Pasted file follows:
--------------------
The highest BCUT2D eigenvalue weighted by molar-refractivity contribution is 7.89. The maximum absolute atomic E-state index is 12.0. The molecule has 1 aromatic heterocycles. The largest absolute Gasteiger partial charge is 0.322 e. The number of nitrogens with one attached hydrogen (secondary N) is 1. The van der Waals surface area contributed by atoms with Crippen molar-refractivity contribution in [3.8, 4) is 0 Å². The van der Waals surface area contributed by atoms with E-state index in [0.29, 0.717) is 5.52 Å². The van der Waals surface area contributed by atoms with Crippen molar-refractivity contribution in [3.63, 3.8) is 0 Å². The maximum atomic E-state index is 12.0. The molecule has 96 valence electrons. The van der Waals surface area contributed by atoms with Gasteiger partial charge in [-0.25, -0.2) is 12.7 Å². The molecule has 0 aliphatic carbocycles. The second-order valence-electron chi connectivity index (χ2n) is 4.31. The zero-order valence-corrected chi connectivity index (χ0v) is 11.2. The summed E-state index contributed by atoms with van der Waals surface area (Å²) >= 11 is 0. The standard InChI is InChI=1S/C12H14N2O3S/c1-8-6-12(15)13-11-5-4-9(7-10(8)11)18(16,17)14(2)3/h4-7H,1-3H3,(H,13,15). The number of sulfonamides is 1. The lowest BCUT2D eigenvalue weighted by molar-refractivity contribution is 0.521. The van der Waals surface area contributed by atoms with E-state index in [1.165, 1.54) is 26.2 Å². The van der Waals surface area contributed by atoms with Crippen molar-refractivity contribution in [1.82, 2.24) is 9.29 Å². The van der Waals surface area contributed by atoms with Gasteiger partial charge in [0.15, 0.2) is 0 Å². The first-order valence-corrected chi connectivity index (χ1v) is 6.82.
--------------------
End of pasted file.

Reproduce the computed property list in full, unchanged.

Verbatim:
The highest BCUT2D eigenvalue weighted by molar-refractivity contribution is 7.89. The maximum absolute atomic E-state index is 12.0. The molecule has 1 aromatic heterocycles. The largest absolute Gasteiger partial charge is 0.322 e. The number of nitrogens with one attached hydrogen (secondary N) is 1. The van der Waals surface area contributed by atoms with Crippen molar-refractivity contribution in [3.8, 4) is 0 Å². The van der Waals surface area contributed by atoms with E-state index in [0.29, 0.717) is 5.52 Å². The van der Waals surface area contributed by atoms with Crippen molar-refractivity contribution in [3.63, 3.8) is 0 Å². The maximum atomic E-state index is 12.0. The molecule has 96 valence electrons. The van der Waals surface area contributed by atoms with Gasteiger partial charge in [-0.25, -0.2) is 12.7 Å². The molecule has 0 aliphatic carbocycles. The second-order valence-electron chi connectivity index (χ2n) is 4.31. The zero-order valence-corrected chi connectivity index (χ0v) is 11.2. The summed E-state index contributed by atoms with van der Waals surface area (Å²) >= 11 is 0. The standard InChI is InChI=1S/C12H14N2O3S/c1-8-6-12(15)13-11-5-4-9(7-10(8)11)18(16,17)14(2)3/h4-7H,1-3H3,(H,13,15). The number of sulfonamides is 1. The lowest BCUT2D eigenvalue weighted by molar-refractivity contribution is 0.521. The van der Waals surface area contributed by atoms with E-state index in [1.165, 1.54) is 26.2 Å². The van der Waals surface area contributed by atoms with Crippen molar-refractivity contribution in [1.82, 2.24) is 9.29 Å². The van der Waals surface area contributed by atoms with Gasteiger partial charge in [0.15, 0.2) is 0 Å². The first-order valence-corrected chi connectivity index (χ1v) is 6.82.